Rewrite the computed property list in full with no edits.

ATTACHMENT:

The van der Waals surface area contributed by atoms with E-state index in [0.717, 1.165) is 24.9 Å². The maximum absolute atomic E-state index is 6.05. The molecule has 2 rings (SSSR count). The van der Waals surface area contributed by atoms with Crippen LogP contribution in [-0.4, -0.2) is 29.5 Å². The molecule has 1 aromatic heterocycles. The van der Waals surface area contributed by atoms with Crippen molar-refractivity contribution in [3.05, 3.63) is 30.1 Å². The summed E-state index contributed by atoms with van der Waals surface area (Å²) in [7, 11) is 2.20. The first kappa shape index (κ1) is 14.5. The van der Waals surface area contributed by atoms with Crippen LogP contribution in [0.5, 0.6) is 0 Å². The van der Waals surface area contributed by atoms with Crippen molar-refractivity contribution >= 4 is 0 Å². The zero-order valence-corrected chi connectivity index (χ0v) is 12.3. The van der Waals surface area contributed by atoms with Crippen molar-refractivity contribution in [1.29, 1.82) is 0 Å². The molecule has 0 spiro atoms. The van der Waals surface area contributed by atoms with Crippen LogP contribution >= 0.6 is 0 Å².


The van der Waals surface area contributed by atoms with E-state index in [0.717, 1.165) is 24.9 Å². The maximum absolute atomic E-state index is 6.05. The molecule has 2 rings (SSSR count). The van der Waals surface area contributed by atoms with Crippen LogP contribution in [-0.4, -0.2) is 29.5 Å². The molecule has 1 aromatic heterocycles. The van der Waals surface area contributed by atoms with Crippen molar-refractivity contribution in [3.05, 3.63) is 30.1 Å². The summed E-state index contributed by atoms with van der Waals surface area (Å²) in [7, 11) is 2.20. The first kappa shape index (κ1) is 14.5. The van der Waals surface area contributed by atoms with Crippen LogP contribution in [0.5, 0.6) is 0 Å². The van der Waals surface area contributed by atoms with Crippen molar-refractivity contribution >= 4 is 0 Å². The zero-order valence-corrected chi connectivity index (χ0v) is 12.3. The van der Waals surface area contributed by atoms with Crippen molar-refractivity contribution in [1.29, 1.82) is 0 Å². The molecule has 0 spiro atoms. The van der Waals surface area contributed by atoms with Crippen LogP contribution >= 0.6 is 0 Å².